A boy who claimed there was a delay in the diagnosis of a problem with his hip after his birth at the Rotunda Hospital, Dublin, has settled his High Court action for €120,000.
Michael O’Connell, now aged seven, had to have an operation on his hip two years ago. His GP first noted a hip problem when he was four months old.
In the High Court on Wednesday Alan Keating BL, instructed by Rachael Liston solicitor, for the child, said their case was the baby should have been screened for hip instability on his birth according to the hip screening protocol in place at the hospital.
The hospital admitted a breach of duty in the case, the court was told. It admitted that, on October 28th 2013, the baby was discharged home without the protocol having been followed as required. It also admitted liability in relation to the delay in diagnosis of the baby’s hip problem for the period from October 28th 2013 to April 15th 2014.
Counsel told the court there were issues in relation to causation but the settlement had been reached after mediation.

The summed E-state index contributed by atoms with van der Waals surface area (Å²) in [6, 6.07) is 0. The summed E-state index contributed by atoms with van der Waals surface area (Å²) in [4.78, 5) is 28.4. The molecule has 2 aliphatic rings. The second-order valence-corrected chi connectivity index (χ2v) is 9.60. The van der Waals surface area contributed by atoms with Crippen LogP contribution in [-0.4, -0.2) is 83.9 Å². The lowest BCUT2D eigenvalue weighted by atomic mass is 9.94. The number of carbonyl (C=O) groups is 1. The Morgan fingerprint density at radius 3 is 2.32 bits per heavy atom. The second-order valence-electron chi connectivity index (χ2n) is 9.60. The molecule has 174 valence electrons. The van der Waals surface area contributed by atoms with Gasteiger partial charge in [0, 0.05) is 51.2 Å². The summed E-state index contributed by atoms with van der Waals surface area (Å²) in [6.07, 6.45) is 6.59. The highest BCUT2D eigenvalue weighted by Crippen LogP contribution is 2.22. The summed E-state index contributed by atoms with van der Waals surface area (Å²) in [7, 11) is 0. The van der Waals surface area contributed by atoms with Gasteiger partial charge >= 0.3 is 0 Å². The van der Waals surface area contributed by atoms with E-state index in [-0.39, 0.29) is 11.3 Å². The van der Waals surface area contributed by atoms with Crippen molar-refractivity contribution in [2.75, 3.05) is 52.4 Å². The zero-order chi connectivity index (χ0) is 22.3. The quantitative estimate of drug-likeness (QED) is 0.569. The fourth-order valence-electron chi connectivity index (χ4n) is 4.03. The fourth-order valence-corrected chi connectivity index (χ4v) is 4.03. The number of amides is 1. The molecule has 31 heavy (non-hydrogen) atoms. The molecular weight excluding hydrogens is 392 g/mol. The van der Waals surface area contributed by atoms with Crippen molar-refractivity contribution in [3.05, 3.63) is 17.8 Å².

Counsel said their case was the hospital did not follow the protocol which would have included the baby being monitored and regular ultrasounds being carried out over a period of weeks and months. If this had been done, there would have been a different outcome for the baby, he said.
Mr Keating said the boy had surgery in 2018 and took several weeks to recover. He is now running and walking and in a much better position than his parents had initially feared.
The boy form Butterfield Orchard, Rathfarnham, Dublin, had through his mother, Elizabeth O'Connell, sued the hospital.
He was delivered by caesarean section there on October 24th 2013.
It was claimed the hip screening protocol, which allows for clinical examination for hip instability after babies are born, with backup ultrasounds and follow up X Rays, was not followed.
It was claimed he was discharged home three days after his birth with an entry stating the hips examination was normal.
On February 14th 2014, when the baby was brought to his GP on another matter, the doctor advised he have an X Ray of his hips. That was done and, in May 2014, he was referred to a consultant who diagnosed mild left sided developmental dysplasia where the ball and socket joint at the hip does not properly form. His parents were told he would need to have surgery and he did so at age four.
It was claimed the child was denied the opportunity of availing of the screening mandated by the protocol and the early detection of his mild dysplasia and subsequent effective nonsurgical treatment for it.
It was alleged, in later life, he will need a hip replacement ten years earlier than would normally be the case.
Approving the settlement Mr Justice Kevin Cross said it was an excellent one.